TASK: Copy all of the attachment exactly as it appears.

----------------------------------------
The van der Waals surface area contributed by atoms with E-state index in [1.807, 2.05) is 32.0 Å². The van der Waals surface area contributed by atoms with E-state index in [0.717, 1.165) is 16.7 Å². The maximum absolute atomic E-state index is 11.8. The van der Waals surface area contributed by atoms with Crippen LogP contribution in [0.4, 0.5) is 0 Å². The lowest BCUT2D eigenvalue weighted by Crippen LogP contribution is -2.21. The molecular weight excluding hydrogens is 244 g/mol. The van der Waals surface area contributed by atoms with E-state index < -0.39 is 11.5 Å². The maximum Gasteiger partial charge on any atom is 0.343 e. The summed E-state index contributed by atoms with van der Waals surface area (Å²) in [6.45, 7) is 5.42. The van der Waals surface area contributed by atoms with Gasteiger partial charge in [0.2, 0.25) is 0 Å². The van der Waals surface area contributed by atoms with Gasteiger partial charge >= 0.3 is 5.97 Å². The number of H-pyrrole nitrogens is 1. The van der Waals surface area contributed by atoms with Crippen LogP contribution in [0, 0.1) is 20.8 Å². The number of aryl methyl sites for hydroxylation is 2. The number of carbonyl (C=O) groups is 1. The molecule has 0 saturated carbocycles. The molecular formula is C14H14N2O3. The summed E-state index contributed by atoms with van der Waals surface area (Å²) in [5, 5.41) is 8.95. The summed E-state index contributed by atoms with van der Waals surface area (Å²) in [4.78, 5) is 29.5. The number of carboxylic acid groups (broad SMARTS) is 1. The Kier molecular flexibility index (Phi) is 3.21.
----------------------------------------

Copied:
The van der Waals surface area contributed by atoms with E-state index in [1.807, 2.05) is 32.0 Å². The van der Waals surface area contributed by atoms with E-state index in [0.717, 1.165) is 16.7 Å². The maximum absolute atomic E-state index is 11.8. The van der Waals surface area contributed by atoms with Crippen LogP contribution in [0.4, 0.5) is 0 Å². The lowest BCUT2D eigenvalue weighted by Crippen LogP contribution is -2.21. The molecular weight excluding hydrogens is 244 g/mol. The van der Waals surface area contributed by atoms with E-state index < -0.39 is 11.5 Å². The maximum Gasteiger partial charge on any atom is 0.343 e. The summed E-state index contributed by atoms with van der Waals surface area (Å²) in [6.45, 7) is 5.42. The van der Waals surface area contributed by atoms with Gasteiger partial charge in [0.2, 0.25) is 0 Å². The van der Waals surface area contributed by atoms with Gasteiger partial charge >= 0.3 is 5.97 Å². The number of H-pyrrole nitrogens is 1. The van der Waals surface area contributed by atoms with Crippen LogP contribution in [0, 0.1) is 20.8 Å². The number of aryl methyl sites for hydroxylation is 2. The number of carbonyl (C=O) groups is 1. The molecule has 0 saturated carbocycles. The molecular formula is C14H14N2O3. The summed E-state index contributed by atoms with van der Waals surface area (Å²) in [5, 5.41) is 8.95. The summed E-state index contributed by atoms with van der Waals surface area (Å²) in [4.78, 5) is 29.5. The number of carboxylic acid groups (broad SMARTS) is 1. The Kier molecular flexibility index (Phi) is 3.21.